Sat, Jul 21, 2018 - Page 8 News List

Trade deals critical for economy

By Darson Chiu 邱達生

In economic theory, international trade is the game of comparative advantage. Free trade removes trade barriers and lets the game of comparative advantage be played to an extreme.

With free trade, overall economic welfare can be maximized and total resources can be optimally allocated. Hence, free trade offers a fair chance to compete.

When it comes to competition, there will certainly be winners and losers. Winners are an economy’s more competitive industries, whereas losers are its more vulnerable sectors.

Free trade can bring in external competition, which could have a significant effect on defenseless domestic industries in the short run. However, in due course, the stimulus of healthy competition can help make industries more resilient. As a result, free trade can ultimately help economic growth.

As an export-oriented economy, Taiwan’s free-trade agreement (FTA) coverage is insufficient. Taiwan has not yet had a fair chance to compete in the international arena.

It has been proven over and over that exports is the most important and reliable engine for the economy. The economic slowdown since the second half of 2014 due to the plunge of global crude oil prices until the first half of 2016 is the most recent proof.

Although most East Asian countries, including Taiwan, experienced consecutive declines in exports during that period, Taiwan was the only country that experienced three quarters of recession, from the third quarter of 2015 to the first quarter of 2016.

As for the structure of the nation’s exports, about 34 percent is information technology, parts and components; 11 percent communication products; and 55 percent traditional manufacturing products, such as basic metals, machinery, plastics, chemicals, equipment and textiles.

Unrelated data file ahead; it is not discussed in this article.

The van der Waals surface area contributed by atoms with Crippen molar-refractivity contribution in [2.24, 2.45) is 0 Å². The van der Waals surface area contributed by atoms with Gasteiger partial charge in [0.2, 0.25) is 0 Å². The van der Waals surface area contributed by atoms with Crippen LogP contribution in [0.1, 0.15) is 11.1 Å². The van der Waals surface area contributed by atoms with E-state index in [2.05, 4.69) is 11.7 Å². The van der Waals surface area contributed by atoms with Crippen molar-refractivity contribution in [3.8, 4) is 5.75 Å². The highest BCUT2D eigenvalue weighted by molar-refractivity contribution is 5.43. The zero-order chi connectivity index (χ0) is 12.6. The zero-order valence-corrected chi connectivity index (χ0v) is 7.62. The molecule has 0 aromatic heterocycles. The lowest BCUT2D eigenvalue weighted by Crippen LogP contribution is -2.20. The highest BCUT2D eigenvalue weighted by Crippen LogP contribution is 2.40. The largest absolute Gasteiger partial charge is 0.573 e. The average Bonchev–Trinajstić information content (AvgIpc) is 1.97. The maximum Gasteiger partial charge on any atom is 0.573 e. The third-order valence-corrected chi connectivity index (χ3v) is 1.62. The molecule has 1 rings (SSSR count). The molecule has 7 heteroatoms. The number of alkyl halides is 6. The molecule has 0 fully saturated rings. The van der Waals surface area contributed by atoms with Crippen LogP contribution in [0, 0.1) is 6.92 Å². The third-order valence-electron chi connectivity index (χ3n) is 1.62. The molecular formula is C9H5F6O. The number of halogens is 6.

The 45 percent of exports that are high-tech items do not meet tariff barriers in most of the nation’s exports destinations thanks to the Information Technology Agreement, which has been enforced by the WTO since 1997.

However, the remaining 55 percent, which are traditional products, are running into tariff barriers from 5 percent up to as high as 40 percent because Taiwan has not concluded any FTAs with major economies.

South Korea has been Taiwan’s No. 1 competitor for market share around the world, as export similarity between the two is almost 80 percent. Taiwan’s market share in Southeast Asia was larger than South Korea’s until 2007, when the ASEAN-Korea FTA came into effect.

The ASEAN region is Taiwan’s second-largest export destination, behind China, whereas the US and Europe are the third-largest and fourth-largest destinations respectively.

As South Korea has concluded FTAs with all of Taiwan’s major export markets and its FTA coverage almost eight times larger than Taiwan’s, local exporters have been gradually losing market share to South Korean industries.

As trade and investment are highly correlated, outbound investments in those markets have significantly decreased. A lack of outbound investment is bad for Taiwanese businesses operating overseas and their ability to form supply chains with domestic enabling firms. As more than 78 percent of the nation’s exports are intermediate goods, difficulties forming supply chains could hurt GDP growth, as well as export momentum.

It is essential that Taiwan sign FTAs, which would give it fair chance to compete. As Taiwan is way behind its major competitors, it ought to aim to join the most advanced FTA: the Comprehensive and Progressive Agreement for Trans-Pacific Partnership (CPTPP).

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